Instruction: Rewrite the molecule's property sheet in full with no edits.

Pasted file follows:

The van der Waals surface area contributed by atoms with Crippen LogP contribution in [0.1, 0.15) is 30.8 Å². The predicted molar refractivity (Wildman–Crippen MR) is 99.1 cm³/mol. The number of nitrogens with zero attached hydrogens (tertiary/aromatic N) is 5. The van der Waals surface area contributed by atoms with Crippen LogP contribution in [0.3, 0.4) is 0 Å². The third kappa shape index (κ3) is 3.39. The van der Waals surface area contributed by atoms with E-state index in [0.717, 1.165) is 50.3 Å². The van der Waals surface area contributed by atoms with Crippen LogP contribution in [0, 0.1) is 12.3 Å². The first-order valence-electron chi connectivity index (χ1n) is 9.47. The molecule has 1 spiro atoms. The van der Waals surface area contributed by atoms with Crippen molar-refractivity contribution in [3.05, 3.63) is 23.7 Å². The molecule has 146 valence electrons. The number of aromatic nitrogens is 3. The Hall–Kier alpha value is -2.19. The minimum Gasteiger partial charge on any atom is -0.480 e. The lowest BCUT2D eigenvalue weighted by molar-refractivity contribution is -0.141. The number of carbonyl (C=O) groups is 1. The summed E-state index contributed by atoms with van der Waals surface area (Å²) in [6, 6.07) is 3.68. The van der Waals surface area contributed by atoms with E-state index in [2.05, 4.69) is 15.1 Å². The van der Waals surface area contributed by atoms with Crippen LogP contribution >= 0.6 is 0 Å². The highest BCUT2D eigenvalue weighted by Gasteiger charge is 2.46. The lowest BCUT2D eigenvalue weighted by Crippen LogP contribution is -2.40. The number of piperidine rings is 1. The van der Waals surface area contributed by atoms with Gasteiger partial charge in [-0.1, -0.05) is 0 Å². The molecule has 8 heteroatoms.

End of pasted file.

The van der Waals surface area contributed by atoms with Crippen LogP contribution in [0.1, 0.15) is 30.8 Å². The predicted molar refractivity (Wildman–Crippen MR) is 99.1 cm³/mol. The number of nitrogens with zero attached hydrogens (tertiary/aromatic N) is 5. The van der Waals surface area contributed by atoms with Crippen LogP contribution in [0.3, 0.4) is 0 Å². The third kappa shape index (κ3) is 3.39. The van der Waals surface area contributed by atoms with E-state index in [0.717, 1.165) is 50.3 Å². The van der Waals surface area contributed by atoms with Crippen LogP contribution in [0, 0.1) is 12.3 Å². The first-order valence-electron chi connectivity index (χ1n) is 9.47. The molecule has 1 spiro atoms. The van der Waals surface area contributed by atoms with Crippen molar-refractivity contribution in [3.05, 3.63) is 23.7 Å². The molecule has 146 valence electrons. The number of aromatic nitrogens is 3. The Hall–Kier alpha value is -2.19. The minimum Gasteiger partial charge on any atom is -0.480 e. The lowest BCUT2D eigenvalue weighted by molar-refractivity contribution is -0.141. The number of carbonyl (C=O) groups is 1. The summed E-state index contributed by atoms with van der Waals surface area (Å²) in [6, 6.07) is 3.68. The van der Waals surface area contributed by atoms with E-state index in [2.05, 4.69) is 15.1 Å². The van der Waals surface area contributed by atoms with Crippen LogP contribution >= 0.6 is 0 Å². The highest BCUT2D eigenvalue weighted by Gasteiger charge is 2.46. The lowest BCUT2D eigenvalue weighted by Crippen LogP contribution is -2.40. The number of piperidine rings is 1. The van der Waals surface area contributed by atoms with Gasteiger partial charge in [-0.1, -0.05) is 0 Å². The molecule has 8 heteroatoms.